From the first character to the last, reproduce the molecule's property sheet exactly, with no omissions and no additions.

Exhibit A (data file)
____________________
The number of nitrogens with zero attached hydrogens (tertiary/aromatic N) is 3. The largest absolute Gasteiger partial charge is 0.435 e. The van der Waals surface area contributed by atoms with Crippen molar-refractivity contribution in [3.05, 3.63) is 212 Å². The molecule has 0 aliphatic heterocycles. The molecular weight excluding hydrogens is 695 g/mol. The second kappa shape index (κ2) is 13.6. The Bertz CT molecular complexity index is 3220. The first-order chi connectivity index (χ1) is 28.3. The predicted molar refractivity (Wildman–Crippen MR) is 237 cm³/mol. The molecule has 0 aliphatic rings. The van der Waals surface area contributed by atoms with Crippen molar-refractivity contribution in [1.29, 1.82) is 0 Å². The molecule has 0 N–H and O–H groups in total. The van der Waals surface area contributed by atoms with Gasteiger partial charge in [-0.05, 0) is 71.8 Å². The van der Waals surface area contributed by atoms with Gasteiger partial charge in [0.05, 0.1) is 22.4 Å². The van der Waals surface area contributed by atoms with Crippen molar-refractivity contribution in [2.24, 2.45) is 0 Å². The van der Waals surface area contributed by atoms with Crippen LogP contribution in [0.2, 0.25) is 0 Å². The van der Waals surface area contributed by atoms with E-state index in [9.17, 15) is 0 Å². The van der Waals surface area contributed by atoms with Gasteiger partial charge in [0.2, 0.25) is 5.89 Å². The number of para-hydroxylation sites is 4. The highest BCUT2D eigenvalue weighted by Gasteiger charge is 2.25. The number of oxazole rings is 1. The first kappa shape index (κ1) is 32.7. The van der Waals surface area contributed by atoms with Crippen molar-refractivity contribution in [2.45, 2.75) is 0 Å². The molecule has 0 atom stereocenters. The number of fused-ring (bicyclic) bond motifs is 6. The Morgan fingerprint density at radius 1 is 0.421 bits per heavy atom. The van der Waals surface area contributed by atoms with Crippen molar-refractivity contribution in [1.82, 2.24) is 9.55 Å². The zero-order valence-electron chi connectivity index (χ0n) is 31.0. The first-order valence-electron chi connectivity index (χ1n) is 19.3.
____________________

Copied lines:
The number of nitrogens with zero attached hydrogens (tertiary/aromatic N) is 3. The largest absolute Gasteiger partial charge is 0.435 e. The van der Waals surface area contributed by atoms with Crippen molar-refractivity contribution in [3.05, 3.63) is 212 Å². The molecule has 0 aliphatic heterocycles. The molecular weight excluding hydrogens is 695 g/mol. The second kappa shape index (κ2) is 13.6. The Bertz CT molecular complexity index is 3220. The first-order chi connectivity index (χ1) is 28.3. The predicted molar refractivity (Wildman–Crippen MR) is 237 cm³/mol. The molecule has 0 aliphatic rings. The van der Waals surface area contributed by atoms with Crippen molar-refractivity contribution in [1.29, 1.82) is 0 Å². The molecule has 0 N–H and O–H groups in total. The van der Waals surface area contributed by atoms with Gasteiger partial charge in [-0.05, 0) is 71.8 Å². The van der Waals surface area contributed by atoms with Gasteiger partial charge in [0.05, 0.1) is 22.4 Å². The van der Waals surface area contributed by atoms with Crippen molar-refractivity contribution in [2.24, 2.45) is 0 Å². The van der Waals surface area contributed by atoms with Crippen LogP contribution in [0.2, 0.25) is 0 Å². The van der Waals surface area contributed by atoms with E-state index in [9.17, 15) is 0 Å². The van der Waals surface area contributed by atoms with Gasteiger partial charge in [0.2, 0.25) is 5.89 Å². The number of para-hydroxylation sites is 4. The highest BCUT2D eigenvalue weighted by Gasteiger charge is 2.25. The number of oxazole rings is 1. The first kappa shape index (κ1) is 32.7. The van der Waals surface area contributed by atoms with Crippen molar-refractivity contribution in [2.45, 2.75) is 0 Å². The molecule has 0 atom stereocenters. The number of fused-ring (bicyclic) bond motifs is 6. The Morgan fingerprint density at radius 1 is 0.421 bits per heavy atom. The van der Waals surface area contributed by atoms with Crippen molar-refractivity contribution in [1.82, 2.24) is 9.55 Å². The zero-order valence-electron chi connectivity index (χ0n) is 31.0. The first-order valence-electron chi connectivity index (χ1n) is 19.3.